This is the overview and outline for a chapter in our upcoming book, "Epic Failures in DevSecOps". Each chapter is a unique voice, telling us a story about an epic failure that has been encountered as part of a personal DevOps/DevSecOps transformation.
Would you like to proofread a chapter and give us feedback? If so, look at the bottom right of this page and confirm you'd like to be a proofreader. (If you don't see the box, leave a comment.) This will put you on the "keep me up to date on the project" list, and we'll reach out when ready for your help. There are going to be eight chapters.Keep an eye out for the others. -- Mark Miller, Executive Editor
This is the story of David vs Goliath, or how a few security people can make an impact. I was the senior person in charge of securing this application and it was quickly becoming overwhelming. It was one of the largest and most cutting-edge projects I've ever been on. It started with one squad, one microservice and a bunch of support people. Within months there were 15 microservices, countless node modules and a team of over 120 people.
Code was being produced at a stunning rate and new endpoints popped up left right and center. The challenge was not just the sheer team output but keeping up with changes to existing code. How can a team ensure that what was secure in the past, is still secure today?
Challenges we wanted to solve were, security unit tests couldn't cover most of the concerns and we didn't want to scatter security tests into each microservice, which would be difficult to maintain for us and security champions. Additionally, we wanted to be able to cover testing OTP, HTTP headers, rate limiting and many other things across environments. And we wanted to do this in a central repository.
Additionally, we wanted to find a way to get security test coverage. E.g how can we ensure that once we have tested an endpoint, it is always in a secure state.
The goal was to automate security integration tests and hand it over to the development team to run and maintain. Lot's of time was spent on creating a very good solution but in the end, it was not used. Lesson learned, no matter how cool or revolutionary you think a solution is, if you solve for yourself, and don't get the team and dedicated champions involved from the very beginning, it's not going to be a success.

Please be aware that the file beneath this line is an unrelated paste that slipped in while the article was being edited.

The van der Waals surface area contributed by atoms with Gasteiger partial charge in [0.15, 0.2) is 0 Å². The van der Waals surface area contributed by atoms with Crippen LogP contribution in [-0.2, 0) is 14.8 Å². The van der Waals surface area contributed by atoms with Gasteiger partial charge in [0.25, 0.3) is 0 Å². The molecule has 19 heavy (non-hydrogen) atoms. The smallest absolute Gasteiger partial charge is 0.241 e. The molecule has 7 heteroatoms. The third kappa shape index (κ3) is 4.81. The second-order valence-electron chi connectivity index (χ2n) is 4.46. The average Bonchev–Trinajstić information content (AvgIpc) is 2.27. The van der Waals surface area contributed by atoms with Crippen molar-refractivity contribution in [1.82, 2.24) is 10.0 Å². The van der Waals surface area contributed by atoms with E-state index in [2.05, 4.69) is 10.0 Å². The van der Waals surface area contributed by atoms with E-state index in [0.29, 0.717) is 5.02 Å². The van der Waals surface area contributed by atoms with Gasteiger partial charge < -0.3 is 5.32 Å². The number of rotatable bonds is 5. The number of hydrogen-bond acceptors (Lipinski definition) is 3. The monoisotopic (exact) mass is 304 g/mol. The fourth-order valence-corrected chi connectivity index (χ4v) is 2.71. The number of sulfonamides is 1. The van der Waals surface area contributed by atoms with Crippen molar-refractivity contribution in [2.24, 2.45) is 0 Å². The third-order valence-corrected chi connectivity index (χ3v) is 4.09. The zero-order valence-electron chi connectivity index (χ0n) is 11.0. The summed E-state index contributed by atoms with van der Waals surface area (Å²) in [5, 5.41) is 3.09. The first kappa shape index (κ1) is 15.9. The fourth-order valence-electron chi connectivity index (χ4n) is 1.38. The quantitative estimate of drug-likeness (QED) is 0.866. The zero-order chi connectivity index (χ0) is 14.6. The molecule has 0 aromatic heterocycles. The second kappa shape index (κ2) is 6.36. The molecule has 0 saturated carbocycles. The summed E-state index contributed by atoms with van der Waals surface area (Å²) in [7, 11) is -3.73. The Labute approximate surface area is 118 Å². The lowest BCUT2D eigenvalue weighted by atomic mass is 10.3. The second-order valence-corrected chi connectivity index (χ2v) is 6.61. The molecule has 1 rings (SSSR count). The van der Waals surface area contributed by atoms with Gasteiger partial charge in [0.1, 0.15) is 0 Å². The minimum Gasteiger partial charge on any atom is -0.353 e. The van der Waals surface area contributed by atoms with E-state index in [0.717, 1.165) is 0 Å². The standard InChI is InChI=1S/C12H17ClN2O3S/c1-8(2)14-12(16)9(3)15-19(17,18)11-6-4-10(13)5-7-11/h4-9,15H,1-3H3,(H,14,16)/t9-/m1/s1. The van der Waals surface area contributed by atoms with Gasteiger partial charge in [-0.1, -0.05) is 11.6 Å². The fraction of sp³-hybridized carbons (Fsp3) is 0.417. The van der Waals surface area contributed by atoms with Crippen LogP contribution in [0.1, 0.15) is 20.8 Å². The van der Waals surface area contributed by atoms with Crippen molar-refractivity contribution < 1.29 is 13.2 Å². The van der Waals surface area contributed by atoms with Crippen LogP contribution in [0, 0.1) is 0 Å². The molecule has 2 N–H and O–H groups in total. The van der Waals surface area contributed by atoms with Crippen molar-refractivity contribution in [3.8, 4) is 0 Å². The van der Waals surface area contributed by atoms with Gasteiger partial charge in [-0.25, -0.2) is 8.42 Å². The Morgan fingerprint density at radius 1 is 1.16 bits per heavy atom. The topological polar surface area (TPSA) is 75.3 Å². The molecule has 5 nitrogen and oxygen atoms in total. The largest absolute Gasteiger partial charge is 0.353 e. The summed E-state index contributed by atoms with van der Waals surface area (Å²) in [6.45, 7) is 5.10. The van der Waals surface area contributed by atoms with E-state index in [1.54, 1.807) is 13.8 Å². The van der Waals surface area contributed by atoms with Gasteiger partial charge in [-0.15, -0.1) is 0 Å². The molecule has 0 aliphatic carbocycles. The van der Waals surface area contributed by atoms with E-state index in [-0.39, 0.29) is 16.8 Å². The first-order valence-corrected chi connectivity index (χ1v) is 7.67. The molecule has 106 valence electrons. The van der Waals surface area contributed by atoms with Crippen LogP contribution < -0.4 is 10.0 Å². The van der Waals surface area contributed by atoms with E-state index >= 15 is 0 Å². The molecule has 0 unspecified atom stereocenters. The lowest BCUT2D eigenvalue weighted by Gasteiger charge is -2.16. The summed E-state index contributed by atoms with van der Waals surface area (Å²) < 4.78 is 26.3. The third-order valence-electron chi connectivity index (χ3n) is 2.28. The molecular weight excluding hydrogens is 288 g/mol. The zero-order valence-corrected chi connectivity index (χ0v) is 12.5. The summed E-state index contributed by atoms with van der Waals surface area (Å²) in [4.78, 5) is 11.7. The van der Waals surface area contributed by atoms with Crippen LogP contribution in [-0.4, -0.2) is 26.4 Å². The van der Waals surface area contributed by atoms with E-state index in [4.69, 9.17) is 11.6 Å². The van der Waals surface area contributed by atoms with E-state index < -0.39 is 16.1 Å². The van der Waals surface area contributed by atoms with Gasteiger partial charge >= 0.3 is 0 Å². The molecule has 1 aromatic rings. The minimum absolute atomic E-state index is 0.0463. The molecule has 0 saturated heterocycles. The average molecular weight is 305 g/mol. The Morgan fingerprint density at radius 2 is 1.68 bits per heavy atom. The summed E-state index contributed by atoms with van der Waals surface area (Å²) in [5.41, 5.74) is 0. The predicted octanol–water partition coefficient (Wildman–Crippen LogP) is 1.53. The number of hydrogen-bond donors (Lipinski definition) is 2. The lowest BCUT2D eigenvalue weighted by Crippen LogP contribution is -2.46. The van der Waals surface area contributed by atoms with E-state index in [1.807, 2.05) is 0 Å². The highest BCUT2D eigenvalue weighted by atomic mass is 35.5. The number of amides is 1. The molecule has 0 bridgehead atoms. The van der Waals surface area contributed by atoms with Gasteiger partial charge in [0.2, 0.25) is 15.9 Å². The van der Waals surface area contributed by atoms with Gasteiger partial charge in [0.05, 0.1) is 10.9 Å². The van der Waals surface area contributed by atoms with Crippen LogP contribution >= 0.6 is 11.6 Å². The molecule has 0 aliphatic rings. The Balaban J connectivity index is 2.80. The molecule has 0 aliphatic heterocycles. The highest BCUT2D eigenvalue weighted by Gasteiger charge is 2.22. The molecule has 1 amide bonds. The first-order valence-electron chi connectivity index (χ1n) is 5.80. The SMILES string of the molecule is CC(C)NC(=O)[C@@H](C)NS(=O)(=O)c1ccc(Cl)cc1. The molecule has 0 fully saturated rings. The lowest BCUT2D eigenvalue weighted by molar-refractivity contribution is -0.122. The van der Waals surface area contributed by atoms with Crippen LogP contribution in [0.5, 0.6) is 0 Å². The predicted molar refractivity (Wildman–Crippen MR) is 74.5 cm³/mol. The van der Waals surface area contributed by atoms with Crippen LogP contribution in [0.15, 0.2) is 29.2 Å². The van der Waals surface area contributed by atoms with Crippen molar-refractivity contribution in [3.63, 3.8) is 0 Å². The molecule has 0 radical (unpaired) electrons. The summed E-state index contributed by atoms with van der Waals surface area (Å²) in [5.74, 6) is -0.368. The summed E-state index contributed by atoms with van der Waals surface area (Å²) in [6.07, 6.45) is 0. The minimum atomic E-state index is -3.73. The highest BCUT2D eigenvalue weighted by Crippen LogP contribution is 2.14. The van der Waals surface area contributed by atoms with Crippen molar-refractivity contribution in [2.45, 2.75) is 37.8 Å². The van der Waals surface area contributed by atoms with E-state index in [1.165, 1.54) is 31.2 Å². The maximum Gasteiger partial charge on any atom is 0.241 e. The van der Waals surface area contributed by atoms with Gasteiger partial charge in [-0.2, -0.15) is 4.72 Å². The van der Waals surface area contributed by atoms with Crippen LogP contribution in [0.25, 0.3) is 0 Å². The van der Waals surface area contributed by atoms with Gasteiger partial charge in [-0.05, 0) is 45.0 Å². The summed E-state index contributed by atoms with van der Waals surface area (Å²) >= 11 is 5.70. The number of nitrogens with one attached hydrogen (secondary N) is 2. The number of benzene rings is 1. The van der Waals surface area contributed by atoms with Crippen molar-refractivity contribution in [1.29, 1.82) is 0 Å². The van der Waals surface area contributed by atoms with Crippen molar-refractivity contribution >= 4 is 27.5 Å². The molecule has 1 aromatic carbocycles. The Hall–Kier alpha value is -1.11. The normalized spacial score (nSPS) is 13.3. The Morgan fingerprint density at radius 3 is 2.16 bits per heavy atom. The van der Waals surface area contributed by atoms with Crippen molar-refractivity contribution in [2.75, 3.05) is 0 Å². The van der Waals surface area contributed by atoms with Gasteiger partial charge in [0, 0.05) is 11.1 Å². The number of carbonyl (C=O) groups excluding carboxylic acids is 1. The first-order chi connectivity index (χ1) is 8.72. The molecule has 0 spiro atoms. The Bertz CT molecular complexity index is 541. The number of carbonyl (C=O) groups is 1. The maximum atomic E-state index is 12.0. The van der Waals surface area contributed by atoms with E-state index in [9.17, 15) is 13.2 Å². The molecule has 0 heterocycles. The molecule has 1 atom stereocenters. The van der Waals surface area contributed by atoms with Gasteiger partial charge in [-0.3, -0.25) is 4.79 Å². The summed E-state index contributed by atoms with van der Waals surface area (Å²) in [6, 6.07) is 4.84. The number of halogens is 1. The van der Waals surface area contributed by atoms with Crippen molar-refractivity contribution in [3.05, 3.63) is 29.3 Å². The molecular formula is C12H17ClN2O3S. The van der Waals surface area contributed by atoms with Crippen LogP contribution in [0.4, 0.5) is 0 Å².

One of the industry's foremost experts in Application Security, Agile Security, and DevSecOps, Stefan Streichsbier has been enabling secure application delivery for the FSI, Government, Software, Education and Infrastructure sectors in both Europe and Asia, for the past 14 years.
Stefan began his career in Security Assurance in 2003 and has since performed intrusive security testing across hundreds of corporate networks and business-critical applications. Afterward, Stefan has been focused on secure application development for web and mobile applications, using his skills as both a developer and security expert to champion Source Code Analysis and Secure Application Coding best practice. Recently, Stefan has been dedicated to enabling organizations to rapidly deliver applications without creating a security bottleneck through application security programs and DevSecOps implementations.
Stefan is extremely well known in the security industry ‚Äì having co-authored the A7700 technical standard for web application security, the first certifiable norm in the EU area for web application security. Stefan is also a regular on the speaking circuit, appearing at high profile events such as DevOpsDays, Agile Singapore, and GovWare. He is also a frequent speaker at local Singaporean security Meet-Up groups and the founder of DevSecOps Singapore. Stefan is also one of the core organizers of DevOpsDays Singapore, DevOpsDays Jakarta, DevOpsDays Bangkok and DevSecCon Asia.
Want to be a proofreader for the book? Fill in your email address in the box on the right. (If you don't see the box, leave a comment). We'll get back to you within the next three weeks with a chapter for your review.